As any country does, Japan has its share of sweets and snacks. One of these is something called "mochi", a marshmallow kind of treat made from pounded rice. It's actually quite good and I highly recommend it. However, sometimes, they like to put something in the middle of the mochi to spruce it up...usually anko which is kind of a paste made from beans. I loathe this stuff!

Having said this, one day, during lunch, one of the teachers prepared some mochi for everyone to eat. She asked me if I wanted any.

"Mochiron," I replied enthusiastically, which means, "Of course."

She was a bit taken aback by my enthusiasm since it is assumed that foreigners don't really have a taste for Japanese snacks like mochi.

What she said:
"Mochi ga suki desu ka?" - Do you like mochi?

What I wanted to say:
"Sou desu ne! Mochi ga suki desu ga anko mochi kirai n desu." - You bet! I like mochi but I don't like mochi made with bean paste (anko).

What I said:
"Sou desu ne! Mochi ga suki desu ga unko mochi kirai n desu." - Yes! I like mochi but I don't like mochi made with human or animal excrement (unko).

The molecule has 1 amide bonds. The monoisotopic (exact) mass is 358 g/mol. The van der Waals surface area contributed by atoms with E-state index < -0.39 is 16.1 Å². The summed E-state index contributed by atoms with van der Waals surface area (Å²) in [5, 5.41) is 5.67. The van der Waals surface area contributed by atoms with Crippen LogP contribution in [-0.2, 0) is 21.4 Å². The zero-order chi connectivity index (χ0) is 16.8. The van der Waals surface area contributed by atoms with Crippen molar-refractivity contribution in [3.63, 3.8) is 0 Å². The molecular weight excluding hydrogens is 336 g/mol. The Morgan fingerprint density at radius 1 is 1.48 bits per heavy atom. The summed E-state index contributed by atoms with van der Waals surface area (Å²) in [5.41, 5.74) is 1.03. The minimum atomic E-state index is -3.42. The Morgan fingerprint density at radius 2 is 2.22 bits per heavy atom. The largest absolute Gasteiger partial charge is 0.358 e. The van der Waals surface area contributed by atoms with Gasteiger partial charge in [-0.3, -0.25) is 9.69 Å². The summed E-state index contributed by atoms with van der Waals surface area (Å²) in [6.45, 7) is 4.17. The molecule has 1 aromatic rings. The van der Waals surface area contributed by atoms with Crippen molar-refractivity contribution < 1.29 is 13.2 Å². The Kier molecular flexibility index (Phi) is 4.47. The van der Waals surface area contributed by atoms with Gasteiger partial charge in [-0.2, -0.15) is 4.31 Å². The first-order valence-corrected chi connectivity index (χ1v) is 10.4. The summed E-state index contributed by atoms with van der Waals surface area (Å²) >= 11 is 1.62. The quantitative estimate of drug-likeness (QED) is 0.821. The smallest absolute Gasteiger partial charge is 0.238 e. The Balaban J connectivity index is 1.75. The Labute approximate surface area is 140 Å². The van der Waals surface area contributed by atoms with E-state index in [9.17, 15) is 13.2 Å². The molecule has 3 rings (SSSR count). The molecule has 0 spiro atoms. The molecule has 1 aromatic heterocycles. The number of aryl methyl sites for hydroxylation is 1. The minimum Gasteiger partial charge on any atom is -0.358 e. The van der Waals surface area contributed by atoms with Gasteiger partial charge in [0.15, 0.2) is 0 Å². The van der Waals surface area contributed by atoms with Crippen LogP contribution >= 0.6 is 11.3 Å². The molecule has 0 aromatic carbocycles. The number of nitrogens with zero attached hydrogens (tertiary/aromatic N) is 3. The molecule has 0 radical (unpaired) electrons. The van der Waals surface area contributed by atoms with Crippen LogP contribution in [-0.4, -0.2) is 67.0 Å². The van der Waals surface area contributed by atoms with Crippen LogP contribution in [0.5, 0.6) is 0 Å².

She looked at me and once again, I was met with an approving nod since...well...this is true for everyone.

My language problems didn't stop with just food either. It quickly spread like a disease to my listening skills. Unfortunately, this got me into a LOT of trouble, like the time I was introduced to a young woman for the first time.

What was said :
"Kochira wa Mako-san." - I would like you to meet Ms. Mako.

What I said:
"Hajimemashite Manko-san." - Pleased to meet you Ms. 'Lower Part of the Female Anatomy'.

That one little addition of an 'n' in the wrong place changed the ENTIRE course of our relationship from then on. I think she still hates me.

Which reminds me of the time I met a friend of mine at a train station.

What was asked me:
"Nan jikan matta?" - How long did you wait?

What I said:
"Boku wa ichi chikan matta." - I waited like a pervert.

Speaking of body-parts, I have visited the "hae ishya" (fly doctor) when I should have gone to the "ha ishya" (tooth doctor, or dentist). And I know of one friend of mine who called his apartment manager to complain about the mold in his closet (oshirei) only to discover that he had accidentally complained about the mold on his rear-end (oshiri).

Along these same lines, I have more than once been directed to the toilet (toire) when I wanted to go to the local temple (otera).